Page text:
Signs your soil is healthy

by - February 21, 2012

Last summer when we dug up a new area for the vegetable garden, I decided to quit using pesticides on my vegetables. I had never used them heavily, but as I read about the potential damage to bees and nematodes, I couldn't see how hurting the things that pollinate the plants and the things that nourish the soil had any real benefit. I've also switched to mainly organic sources of nutrients as opposed to conventional chemical fertilizers. Composted manure and yard waste release nutrients over a longer period of time, decreasing the chance of burning up the soil. We also added a French tile drain to help with the wet, squishy areas. I won't claim to notice significant changes over just one year, but every time I dig, I find earthworms, and soil over this year has grown darker and fluffier as I've added compost and yard clippings. This spring and summer will be the true test.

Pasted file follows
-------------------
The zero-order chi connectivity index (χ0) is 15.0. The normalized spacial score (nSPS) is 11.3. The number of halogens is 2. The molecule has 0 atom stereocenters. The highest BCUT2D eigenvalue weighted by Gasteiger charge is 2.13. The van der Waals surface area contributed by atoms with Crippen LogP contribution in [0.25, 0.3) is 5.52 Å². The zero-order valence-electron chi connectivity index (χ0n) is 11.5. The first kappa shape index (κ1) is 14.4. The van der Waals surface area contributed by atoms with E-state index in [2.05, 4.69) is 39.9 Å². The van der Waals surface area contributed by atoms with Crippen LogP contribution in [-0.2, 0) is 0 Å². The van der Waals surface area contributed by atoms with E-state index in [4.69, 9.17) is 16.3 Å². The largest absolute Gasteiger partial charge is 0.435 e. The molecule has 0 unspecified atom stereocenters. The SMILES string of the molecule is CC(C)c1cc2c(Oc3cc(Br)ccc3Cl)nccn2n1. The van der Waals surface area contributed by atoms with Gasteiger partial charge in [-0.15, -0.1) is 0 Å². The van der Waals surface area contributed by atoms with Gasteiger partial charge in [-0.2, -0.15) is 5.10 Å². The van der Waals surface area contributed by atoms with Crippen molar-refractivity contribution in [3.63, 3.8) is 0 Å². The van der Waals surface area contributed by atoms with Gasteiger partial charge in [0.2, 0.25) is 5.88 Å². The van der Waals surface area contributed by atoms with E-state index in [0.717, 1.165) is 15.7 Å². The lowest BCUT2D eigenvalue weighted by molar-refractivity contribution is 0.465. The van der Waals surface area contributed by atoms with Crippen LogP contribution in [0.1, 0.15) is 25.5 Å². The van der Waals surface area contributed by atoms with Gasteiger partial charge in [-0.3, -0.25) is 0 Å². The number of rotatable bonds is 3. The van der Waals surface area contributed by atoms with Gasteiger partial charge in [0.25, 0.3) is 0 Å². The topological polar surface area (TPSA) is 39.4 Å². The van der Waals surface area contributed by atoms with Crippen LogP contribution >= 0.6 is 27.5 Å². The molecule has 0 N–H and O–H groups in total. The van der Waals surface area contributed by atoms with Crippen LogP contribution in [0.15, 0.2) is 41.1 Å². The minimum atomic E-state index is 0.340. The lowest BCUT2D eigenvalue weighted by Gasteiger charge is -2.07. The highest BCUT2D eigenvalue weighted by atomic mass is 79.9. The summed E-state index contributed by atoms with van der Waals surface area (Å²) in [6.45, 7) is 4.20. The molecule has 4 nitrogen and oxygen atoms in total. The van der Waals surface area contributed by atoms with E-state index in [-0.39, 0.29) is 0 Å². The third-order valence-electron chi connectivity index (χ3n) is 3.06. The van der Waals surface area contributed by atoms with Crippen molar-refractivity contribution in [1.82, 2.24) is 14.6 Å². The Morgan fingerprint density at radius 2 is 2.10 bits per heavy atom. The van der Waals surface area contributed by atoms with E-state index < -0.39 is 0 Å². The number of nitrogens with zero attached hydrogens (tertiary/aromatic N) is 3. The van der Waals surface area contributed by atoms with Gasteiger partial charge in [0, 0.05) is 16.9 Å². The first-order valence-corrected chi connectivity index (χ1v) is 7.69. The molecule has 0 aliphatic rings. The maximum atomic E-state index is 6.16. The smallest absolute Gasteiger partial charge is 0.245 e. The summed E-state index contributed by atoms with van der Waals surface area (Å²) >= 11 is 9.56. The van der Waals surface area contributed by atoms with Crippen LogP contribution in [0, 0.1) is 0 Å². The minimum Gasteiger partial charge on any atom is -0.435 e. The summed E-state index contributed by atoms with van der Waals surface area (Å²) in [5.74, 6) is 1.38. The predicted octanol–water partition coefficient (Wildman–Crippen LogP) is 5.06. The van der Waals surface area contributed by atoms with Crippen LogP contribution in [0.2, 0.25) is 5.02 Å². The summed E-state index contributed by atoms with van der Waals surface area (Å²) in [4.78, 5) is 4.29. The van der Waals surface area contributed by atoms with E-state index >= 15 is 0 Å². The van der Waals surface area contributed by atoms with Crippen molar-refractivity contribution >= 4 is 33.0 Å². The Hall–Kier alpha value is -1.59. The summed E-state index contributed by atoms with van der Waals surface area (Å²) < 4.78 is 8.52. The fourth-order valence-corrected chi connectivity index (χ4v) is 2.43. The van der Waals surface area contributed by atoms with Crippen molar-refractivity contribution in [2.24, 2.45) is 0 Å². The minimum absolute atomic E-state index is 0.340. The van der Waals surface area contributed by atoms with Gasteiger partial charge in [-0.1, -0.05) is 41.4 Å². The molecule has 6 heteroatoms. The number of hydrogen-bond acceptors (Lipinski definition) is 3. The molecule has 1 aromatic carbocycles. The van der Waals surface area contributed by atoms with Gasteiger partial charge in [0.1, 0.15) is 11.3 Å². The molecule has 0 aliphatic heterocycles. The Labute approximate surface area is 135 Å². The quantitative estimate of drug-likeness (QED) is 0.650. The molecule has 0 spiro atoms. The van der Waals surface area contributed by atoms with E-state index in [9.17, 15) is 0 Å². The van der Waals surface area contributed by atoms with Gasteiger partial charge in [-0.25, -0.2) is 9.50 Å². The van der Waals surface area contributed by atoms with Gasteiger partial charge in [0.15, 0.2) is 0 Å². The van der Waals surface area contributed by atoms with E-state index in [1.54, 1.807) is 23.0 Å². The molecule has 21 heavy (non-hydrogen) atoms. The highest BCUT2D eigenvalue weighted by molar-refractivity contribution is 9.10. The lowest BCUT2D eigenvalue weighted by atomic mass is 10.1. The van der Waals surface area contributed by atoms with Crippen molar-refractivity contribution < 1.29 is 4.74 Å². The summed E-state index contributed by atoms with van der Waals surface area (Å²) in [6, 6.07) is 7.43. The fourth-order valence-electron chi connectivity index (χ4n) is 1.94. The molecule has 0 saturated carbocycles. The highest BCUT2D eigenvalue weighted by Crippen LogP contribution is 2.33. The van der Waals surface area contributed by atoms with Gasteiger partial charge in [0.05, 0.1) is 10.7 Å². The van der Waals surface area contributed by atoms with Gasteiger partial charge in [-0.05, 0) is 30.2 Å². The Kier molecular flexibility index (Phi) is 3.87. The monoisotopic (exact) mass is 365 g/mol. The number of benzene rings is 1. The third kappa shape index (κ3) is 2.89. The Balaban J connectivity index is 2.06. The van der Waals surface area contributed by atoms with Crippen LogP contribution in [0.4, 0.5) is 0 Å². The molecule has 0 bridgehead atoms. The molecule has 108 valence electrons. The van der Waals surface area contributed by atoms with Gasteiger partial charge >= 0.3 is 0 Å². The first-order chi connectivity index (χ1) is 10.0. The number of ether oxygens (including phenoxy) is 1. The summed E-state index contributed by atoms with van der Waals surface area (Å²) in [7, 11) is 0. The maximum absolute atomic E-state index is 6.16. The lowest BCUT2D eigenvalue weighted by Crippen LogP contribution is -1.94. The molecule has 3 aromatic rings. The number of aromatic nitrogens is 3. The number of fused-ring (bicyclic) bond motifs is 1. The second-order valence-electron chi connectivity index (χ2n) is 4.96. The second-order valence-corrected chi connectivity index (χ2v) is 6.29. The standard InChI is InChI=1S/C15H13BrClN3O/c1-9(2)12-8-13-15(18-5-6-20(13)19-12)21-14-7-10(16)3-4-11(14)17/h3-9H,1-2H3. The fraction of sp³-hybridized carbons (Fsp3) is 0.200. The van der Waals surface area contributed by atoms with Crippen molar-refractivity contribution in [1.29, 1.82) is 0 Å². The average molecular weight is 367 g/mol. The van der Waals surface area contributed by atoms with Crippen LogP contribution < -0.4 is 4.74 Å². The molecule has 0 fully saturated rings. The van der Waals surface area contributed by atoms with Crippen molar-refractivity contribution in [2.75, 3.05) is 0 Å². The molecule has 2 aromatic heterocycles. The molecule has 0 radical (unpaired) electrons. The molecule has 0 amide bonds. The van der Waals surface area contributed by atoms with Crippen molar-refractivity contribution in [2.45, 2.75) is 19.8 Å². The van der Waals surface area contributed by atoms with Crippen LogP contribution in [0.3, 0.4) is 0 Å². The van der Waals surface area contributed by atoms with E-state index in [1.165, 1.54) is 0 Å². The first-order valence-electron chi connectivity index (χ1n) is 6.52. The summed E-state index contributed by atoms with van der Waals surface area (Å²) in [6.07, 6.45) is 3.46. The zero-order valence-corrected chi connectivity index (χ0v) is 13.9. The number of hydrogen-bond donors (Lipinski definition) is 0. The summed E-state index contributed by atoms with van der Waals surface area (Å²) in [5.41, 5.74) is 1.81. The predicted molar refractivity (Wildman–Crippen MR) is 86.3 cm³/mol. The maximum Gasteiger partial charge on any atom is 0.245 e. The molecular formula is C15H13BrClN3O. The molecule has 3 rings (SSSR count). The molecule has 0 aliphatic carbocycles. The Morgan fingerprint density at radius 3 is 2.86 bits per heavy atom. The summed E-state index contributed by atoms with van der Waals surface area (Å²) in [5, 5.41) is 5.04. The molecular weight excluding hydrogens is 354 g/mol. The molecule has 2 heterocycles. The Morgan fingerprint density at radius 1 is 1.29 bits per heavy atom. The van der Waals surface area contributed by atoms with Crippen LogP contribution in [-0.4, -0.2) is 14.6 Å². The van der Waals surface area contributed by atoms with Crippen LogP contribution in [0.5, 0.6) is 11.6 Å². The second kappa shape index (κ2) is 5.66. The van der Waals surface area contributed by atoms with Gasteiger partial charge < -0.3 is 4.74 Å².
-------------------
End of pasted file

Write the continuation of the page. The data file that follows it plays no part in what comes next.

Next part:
So what are the signs of healthy soil?

  • A strong presence of earth worms can indicate that you soil isn't overly acidic and that there is plenty of organics for them to feed on.
  • Dark soil indicates an abundance of organic (carbon) materials.
  • Reddish rather than blueish soil can indicate proper aeration. When soil remains saturated for long periods of time, the iron that gives soil its reddish color is leached away.
  • Lack of standing water. Good drainage prevents anaerobic conditions and damage to roots.
  • Abundant and diverse weeds indicate good growing conditions (and a looming battle!)
  • Soil that you can easily sink your spade into shows that there is little compaction.  

One added benefit of eliminating chemicals in the garden is that I feel comfortable with my boys going barefoot and getting completely messy in the dirt!

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